If you are blind(or VI) I would love it if you filled this out and e-mailed it back to me at Richard@64ouncegames.com. These are just possible jumping off points though, I don’t need it to strictly follow the interview.
How long have you role played?
What are your favorite systems? Do you have some preferred classes or archetypes?
What frustrates you the most about being a blind role player?
What has worked well for you?
Are certain digital files better than others?
What companies have made an extra effort for accessibility? Which companies have been horror stories so far and we need to help be more inclusive?
If you had one thing that you wish that people understood about being a blind role player what is it?
I apologize for the unintended blog hiatus. It’s been a rough semester (I’m pretty sure I say that every semester though). I’ve been trying to get to the next stage of my doctoral education (comprehensive exams, aka “comps”) while taking courses that I don’t technically need for my plan of study but need to maintain my student employment.
The other reason that has kept me from posting is me trying to think of a URL for this blog that encompasses everything that I talk about (and whether or not this would include the product reviews that I have lined up). I still haven’t come up with the best URL yet (I’ve pondered something like http://www.gimpkinesiologist.com and other things along these lines to reflect my scholarly work…I’m up for suggestions).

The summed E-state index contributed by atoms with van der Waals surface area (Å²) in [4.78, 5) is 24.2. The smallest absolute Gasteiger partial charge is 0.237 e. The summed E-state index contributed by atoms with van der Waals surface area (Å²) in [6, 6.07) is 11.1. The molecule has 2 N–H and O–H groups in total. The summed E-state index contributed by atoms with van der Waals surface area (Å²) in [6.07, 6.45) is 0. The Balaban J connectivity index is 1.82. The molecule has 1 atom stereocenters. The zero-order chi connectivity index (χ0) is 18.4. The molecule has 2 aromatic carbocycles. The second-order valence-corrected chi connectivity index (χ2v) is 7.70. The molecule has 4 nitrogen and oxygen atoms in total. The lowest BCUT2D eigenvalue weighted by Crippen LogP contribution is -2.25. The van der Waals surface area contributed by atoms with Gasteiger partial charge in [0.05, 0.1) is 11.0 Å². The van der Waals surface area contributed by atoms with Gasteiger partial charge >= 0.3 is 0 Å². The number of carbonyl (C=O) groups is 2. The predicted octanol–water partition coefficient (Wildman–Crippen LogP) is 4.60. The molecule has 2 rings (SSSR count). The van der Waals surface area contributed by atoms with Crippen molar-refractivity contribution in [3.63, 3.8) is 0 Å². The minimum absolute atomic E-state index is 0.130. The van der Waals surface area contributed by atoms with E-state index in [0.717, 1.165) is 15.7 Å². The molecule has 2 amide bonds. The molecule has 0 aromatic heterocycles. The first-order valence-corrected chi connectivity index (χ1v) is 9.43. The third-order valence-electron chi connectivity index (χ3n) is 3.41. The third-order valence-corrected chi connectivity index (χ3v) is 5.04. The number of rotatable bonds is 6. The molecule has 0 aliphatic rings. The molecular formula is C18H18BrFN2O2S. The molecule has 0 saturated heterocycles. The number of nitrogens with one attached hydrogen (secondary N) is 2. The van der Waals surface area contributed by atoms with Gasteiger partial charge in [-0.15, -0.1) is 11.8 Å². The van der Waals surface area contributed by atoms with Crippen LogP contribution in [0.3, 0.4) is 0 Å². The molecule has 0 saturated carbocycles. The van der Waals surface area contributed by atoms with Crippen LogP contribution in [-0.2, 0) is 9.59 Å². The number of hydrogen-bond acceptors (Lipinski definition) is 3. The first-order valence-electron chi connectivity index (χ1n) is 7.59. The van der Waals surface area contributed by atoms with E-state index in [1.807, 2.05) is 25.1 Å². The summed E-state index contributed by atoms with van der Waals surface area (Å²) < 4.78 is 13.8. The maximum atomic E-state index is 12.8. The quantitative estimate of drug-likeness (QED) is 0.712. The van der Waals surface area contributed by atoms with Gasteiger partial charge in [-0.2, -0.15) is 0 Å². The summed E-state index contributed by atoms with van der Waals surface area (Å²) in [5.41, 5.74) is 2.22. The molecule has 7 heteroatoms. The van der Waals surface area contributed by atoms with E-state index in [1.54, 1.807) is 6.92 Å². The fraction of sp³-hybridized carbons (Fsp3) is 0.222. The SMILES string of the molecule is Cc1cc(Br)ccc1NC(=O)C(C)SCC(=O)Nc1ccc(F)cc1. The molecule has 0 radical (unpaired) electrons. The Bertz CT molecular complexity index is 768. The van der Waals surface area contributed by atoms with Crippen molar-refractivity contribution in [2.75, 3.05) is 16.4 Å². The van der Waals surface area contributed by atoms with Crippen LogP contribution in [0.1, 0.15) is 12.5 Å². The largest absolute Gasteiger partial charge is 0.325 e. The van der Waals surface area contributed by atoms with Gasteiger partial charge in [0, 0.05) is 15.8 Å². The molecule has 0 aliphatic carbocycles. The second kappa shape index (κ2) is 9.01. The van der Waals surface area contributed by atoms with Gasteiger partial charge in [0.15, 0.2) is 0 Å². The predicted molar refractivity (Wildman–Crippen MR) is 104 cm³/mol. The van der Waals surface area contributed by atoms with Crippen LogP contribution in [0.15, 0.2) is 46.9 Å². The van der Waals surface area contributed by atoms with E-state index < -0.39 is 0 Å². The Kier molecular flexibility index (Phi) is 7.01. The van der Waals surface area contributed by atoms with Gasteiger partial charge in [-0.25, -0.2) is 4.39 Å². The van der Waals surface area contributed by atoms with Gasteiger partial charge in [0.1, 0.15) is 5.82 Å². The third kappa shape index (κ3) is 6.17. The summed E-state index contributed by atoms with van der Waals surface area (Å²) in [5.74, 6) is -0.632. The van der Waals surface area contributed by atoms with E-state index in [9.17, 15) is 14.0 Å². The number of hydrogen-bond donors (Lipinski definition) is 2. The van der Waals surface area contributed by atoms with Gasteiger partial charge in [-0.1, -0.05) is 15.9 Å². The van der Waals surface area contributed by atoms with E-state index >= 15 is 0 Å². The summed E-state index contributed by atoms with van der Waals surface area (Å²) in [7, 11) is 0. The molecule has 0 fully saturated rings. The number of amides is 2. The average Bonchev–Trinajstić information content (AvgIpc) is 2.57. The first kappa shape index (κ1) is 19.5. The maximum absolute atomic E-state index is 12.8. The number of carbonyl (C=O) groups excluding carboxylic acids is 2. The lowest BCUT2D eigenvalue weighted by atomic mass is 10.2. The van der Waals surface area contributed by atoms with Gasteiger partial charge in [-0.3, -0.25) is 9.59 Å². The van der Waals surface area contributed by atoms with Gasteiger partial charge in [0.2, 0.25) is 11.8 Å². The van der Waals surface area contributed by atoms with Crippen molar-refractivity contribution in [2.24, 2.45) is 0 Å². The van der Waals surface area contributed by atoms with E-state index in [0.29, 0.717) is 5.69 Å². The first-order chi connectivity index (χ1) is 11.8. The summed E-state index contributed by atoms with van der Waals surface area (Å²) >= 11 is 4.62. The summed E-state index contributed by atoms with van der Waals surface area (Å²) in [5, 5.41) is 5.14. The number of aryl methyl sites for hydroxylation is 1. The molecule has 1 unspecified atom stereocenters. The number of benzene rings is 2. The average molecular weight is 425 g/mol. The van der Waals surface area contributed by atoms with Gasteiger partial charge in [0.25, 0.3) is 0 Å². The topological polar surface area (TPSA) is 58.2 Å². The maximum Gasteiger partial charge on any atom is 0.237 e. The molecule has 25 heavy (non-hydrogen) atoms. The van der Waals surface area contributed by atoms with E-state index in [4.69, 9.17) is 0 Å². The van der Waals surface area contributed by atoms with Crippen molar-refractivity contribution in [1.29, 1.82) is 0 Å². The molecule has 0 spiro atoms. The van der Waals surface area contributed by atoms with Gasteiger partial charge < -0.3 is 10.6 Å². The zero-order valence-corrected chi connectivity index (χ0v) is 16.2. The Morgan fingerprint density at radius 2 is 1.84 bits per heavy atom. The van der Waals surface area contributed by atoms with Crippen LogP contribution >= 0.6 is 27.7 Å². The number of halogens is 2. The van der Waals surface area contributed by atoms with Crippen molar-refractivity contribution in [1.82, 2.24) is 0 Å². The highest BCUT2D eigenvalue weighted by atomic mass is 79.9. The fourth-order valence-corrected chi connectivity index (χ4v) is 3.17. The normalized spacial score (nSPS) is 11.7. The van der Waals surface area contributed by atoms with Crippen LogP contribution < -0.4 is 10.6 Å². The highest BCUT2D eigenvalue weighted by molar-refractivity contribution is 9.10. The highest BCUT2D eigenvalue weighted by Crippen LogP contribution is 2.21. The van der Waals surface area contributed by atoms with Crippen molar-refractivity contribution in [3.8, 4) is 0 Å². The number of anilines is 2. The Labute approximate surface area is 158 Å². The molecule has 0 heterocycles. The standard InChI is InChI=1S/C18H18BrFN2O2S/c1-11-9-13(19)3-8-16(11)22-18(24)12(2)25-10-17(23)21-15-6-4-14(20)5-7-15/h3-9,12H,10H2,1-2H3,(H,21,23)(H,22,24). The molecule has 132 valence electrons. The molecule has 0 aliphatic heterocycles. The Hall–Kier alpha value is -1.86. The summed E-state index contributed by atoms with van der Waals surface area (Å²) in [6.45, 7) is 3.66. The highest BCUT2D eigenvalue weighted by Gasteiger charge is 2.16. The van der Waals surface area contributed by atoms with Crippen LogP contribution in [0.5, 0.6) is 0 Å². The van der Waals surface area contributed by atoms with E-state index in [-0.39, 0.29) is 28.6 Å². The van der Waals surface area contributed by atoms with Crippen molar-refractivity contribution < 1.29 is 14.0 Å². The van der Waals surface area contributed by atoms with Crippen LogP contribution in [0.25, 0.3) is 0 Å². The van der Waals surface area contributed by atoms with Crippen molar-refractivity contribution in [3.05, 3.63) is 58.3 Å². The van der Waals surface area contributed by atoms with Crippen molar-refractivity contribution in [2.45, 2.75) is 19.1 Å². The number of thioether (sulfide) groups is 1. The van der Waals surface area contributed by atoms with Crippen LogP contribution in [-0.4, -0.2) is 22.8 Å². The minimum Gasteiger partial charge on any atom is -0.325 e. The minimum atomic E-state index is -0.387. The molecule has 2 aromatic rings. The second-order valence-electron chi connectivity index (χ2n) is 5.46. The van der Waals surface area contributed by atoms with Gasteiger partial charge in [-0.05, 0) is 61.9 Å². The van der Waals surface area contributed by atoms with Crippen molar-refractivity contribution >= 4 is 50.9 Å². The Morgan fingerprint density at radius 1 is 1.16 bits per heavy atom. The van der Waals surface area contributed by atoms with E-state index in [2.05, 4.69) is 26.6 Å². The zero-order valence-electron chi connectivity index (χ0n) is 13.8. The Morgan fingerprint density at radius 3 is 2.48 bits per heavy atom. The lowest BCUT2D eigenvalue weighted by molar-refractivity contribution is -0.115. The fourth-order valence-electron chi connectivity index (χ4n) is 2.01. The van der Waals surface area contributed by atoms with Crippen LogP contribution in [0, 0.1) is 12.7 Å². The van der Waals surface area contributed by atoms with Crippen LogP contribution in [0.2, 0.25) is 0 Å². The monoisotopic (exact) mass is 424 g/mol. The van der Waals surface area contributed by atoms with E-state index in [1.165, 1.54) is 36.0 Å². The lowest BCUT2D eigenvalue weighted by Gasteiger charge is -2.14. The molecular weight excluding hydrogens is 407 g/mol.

With these “thinky thoughts” (to hijack a phrase that I picked up from the author Tamora PIerce), I wanted to show off something I got for my birthday. I decided to make a public Amazon wishlist for my friends to be able to see what kind of things I wanted, needed, or would be really helpful. I tried to make a good mix for people to pick from, including a book about writing a journal article in 12 weeks that a non-academic friend got me, Dragon Age and Shadowrun novels (two of my favorite geeky worlds), and a gaming keyboard to help my wonky wrists. I also put a ginormous body pillow on there called a Comfort-U Total Body Pillow….which a friend of mine got for me because she knows my constant struggle with what I call “painsomnia.”
This. Thing. Is. Amazing. Seriously. Because it’s essentially the size of two body pillows attached together on one end making a large U shape, it supports both the front and the back of the body. I tend to cross both ends underneath my knees to support my pelvic alignment, plus the fact that it’s cradling both sides of me means my spine stays pretty well aligned (which is really impressive with my fall allergies & sneezes….sneezing hurts something fierce near my cyborg bits, even though I’m close to 3 years post-op).
I seriously recommend this pillow for people with pain or who have alignment issues while sleeping. It’s also been great for giving my snuggly cat a place to lie with me in bed without him lying somewhere painful. I would imagine that this pillow could also be amazing for pregnant people or for people that are breastfeeding. It’s not a cheap pillow, but it’s definitely helped me out.
Links to specific Amazon products are through my affiliate link. Not a paid review.